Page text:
WASHINGTON (Reuters) - The White House on Friday denied that U.S. President Joe Biden was intentionally snubbing Israeli Prime Minister Benjamin Netanyahu by failing to include him so far in an early round of phone calls to foreign leaders since taking office on Jan. 20.
The lack of direct contact between the Democratic president and the long-serving right-wing premier has fueled speculation in Israel and among Middle East experts that the new administration may be signaling its displeasure over the close ties Netanyahu forged with Biden’s predecessor, former President Donald Trump.
“He is looking forward to speaking with Prime Minister Netanyahu,” White House spokeswoman Jen Psaki told reporters at a daily briefing when asked when Biden would call. “I can assure you that will be soon, but I don’t have a specific time or deadline.”
Asked if the delay in a Biden courtesy call was meant to disrespect the Israeli leader. Psaki said: “It is not an intentional dis. Prime Minister Netanyahu is someone the president has known for some time.” Biden, she said, was “looking forward to having the conversation.”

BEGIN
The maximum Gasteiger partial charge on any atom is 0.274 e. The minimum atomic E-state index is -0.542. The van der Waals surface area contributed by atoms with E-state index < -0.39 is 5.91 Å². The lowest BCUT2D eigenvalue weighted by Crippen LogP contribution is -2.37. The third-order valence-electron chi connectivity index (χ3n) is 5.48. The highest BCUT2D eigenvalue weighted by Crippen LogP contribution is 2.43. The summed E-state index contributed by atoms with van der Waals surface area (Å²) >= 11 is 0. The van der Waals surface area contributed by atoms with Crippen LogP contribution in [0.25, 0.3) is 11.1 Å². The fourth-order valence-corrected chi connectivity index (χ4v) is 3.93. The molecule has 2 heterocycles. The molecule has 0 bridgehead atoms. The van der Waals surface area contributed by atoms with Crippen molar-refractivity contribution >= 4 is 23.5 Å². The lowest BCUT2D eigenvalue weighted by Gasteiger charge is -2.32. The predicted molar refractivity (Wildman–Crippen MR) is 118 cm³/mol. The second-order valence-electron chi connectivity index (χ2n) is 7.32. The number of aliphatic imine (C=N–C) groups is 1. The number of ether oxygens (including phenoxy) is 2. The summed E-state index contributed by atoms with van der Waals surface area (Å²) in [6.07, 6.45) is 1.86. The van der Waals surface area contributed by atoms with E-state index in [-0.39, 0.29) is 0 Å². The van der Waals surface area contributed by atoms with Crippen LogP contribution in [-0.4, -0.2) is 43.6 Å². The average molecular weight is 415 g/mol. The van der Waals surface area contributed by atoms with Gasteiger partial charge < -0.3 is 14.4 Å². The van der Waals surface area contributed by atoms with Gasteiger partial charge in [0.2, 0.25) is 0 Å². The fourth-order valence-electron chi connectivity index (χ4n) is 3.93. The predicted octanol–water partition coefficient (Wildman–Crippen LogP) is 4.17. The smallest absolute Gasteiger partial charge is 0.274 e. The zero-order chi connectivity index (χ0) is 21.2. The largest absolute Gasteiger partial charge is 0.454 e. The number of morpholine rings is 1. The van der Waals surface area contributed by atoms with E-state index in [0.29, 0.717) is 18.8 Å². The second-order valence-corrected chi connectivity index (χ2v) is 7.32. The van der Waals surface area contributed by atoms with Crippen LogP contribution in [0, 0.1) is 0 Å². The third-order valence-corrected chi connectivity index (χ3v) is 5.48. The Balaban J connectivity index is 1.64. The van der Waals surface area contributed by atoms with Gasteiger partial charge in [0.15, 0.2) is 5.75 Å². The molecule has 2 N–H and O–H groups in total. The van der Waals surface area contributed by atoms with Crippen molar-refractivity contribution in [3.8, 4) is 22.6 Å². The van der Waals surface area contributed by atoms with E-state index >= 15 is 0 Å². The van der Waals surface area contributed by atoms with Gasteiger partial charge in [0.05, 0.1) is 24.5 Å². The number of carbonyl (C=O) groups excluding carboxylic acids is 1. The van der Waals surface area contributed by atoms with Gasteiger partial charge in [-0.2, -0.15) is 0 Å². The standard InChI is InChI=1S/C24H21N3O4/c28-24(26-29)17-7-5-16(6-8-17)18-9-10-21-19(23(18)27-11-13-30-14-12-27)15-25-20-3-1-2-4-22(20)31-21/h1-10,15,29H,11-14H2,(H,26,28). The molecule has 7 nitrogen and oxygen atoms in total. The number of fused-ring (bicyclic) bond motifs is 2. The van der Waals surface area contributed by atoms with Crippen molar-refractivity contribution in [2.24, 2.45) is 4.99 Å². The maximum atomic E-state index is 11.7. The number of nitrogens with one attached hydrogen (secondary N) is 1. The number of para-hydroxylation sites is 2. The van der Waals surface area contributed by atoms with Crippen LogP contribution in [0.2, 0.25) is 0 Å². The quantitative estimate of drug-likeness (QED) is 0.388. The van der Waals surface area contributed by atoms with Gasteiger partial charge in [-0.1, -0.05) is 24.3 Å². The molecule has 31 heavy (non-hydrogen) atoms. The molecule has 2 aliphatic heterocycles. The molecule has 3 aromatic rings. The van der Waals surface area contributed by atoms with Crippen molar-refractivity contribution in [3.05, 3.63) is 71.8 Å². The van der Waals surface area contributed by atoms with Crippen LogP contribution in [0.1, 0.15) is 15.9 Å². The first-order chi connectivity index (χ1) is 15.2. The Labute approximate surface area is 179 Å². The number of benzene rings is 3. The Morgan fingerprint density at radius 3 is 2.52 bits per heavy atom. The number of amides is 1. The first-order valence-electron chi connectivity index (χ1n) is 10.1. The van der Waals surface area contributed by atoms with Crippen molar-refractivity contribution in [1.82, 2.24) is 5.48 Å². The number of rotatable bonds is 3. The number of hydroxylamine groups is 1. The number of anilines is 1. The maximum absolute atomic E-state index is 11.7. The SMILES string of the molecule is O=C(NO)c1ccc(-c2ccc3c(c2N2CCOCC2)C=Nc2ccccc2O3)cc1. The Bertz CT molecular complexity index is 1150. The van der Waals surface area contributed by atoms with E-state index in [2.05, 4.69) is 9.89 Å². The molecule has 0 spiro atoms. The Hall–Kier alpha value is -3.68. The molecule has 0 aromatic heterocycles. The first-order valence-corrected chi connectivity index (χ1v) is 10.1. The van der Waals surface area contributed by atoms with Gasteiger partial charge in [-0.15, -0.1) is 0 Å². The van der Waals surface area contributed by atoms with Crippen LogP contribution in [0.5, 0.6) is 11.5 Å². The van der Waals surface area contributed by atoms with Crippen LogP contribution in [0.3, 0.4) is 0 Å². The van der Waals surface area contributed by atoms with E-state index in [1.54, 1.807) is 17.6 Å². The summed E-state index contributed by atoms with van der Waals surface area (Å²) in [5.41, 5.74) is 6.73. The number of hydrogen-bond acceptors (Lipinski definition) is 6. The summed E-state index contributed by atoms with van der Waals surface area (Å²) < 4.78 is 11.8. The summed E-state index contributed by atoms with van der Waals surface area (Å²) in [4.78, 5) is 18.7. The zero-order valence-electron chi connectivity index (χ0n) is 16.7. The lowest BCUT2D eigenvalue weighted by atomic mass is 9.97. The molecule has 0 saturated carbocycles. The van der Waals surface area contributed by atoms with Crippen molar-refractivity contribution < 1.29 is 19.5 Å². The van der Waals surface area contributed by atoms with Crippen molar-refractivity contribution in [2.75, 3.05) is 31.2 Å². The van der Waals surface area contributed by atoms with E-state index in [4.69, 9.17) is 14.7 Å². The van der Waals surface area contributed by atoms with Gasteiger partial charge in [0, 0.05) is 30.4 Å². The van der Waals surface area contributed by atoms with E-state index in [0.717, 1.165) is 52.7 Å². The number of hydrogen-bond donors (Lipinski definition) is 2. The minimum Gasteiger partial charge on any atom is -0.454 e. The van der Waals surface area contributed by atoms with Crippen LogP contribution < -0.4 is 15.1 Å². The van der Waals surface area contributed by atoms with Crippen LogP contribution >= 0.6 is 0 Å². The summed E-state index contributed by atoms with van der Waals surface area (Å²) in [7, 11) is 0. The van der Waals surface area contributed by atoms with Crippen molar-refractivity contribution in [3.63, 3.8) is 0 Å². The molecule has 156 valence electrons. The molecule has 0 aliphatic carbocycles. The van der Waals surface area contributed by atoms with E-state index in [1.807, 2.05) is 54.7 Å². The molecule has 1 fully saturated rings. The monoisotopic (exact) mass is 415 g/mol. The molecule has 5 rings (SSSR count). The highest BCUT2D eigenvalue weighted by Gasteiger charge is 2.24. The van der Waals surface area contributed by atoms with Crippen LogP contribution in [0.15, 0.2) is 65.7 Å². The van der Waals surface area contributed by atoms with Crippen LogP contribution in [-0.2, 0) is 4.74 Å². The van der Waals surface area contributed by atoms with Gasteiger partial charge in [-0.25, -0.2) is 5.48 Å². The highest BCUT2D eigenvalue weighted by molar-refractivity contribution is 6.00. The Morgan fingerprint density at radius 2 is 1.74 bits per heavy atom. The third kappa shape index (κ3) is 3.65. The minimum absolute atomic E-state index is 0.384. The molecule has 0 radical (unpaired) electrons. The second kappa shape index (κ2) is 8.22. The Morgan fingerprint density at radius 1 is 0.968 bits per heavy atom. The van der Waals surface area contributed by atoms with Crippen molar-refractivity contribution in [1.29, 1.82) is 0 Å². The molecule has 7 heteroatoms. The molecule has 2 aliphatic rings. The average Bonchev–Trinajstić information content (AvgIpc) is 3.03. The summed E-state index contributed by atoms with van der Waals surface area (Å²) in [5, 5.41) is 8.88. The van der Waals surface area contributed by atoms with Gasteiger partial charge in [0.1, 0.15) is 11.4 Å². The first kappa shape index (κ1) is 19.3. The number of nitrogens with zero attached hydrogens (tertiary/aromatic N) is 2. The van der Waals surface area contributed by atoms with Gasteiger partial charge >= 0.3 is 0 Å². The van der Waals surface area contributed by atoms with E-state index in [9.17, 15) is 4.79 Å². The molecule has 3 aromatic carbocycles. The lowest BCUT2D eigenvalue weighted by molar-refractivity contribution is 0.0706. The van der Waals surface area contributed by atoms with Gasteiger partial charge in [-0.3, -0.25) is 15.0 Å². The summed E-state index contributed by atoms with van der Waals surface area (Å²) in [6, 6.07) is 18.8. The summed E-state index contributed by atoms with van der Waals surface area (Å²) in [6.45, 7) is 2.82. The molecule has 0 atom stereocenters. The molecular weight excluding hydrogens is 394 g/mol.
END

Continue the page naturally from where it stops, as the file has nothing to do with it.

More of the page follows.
Israel is one of Washington’s closest allies. Trump and his predecessor, Barack Obama, under whom Biden served as vice president, both spoke to Netanyahu within days of taking office.
Biden has already made calls to a number of foreign leaders, including those from China, Mexico, Britain, India, France, Germany, Japan, South Korea and Russia.
Netanyahu has himself downplayed the notion that he was being slighted.
While Netanyahu was almost in lock-step with Trump over Middle East policy, he could be in for frostier relations with Biden. Biden has long been regarded in Israel as a friend in Washington but he and Netanyahu have sometimes not seen eye-to-eye.
Netanyahu will be challenged if Biden restores U.S. participation in the Iran nuclear deal that Trump withdrew from, improves Washington’s tattered relations with the Palestinians as he has promised, and opposes Israeli settlement building on of occupied land where Palestinians seek statehood.
Netanyahu used his bond with Trump in recent elections to tout his ability to keep the United States aligned with his policies. But with Israel’s fourth election in two years scheduled for March 23, he may not have that political luxury anymore.
Reporting By Matt Spetalnick, Steve Holland and Diane Bartz; Editing by Alistair Bell
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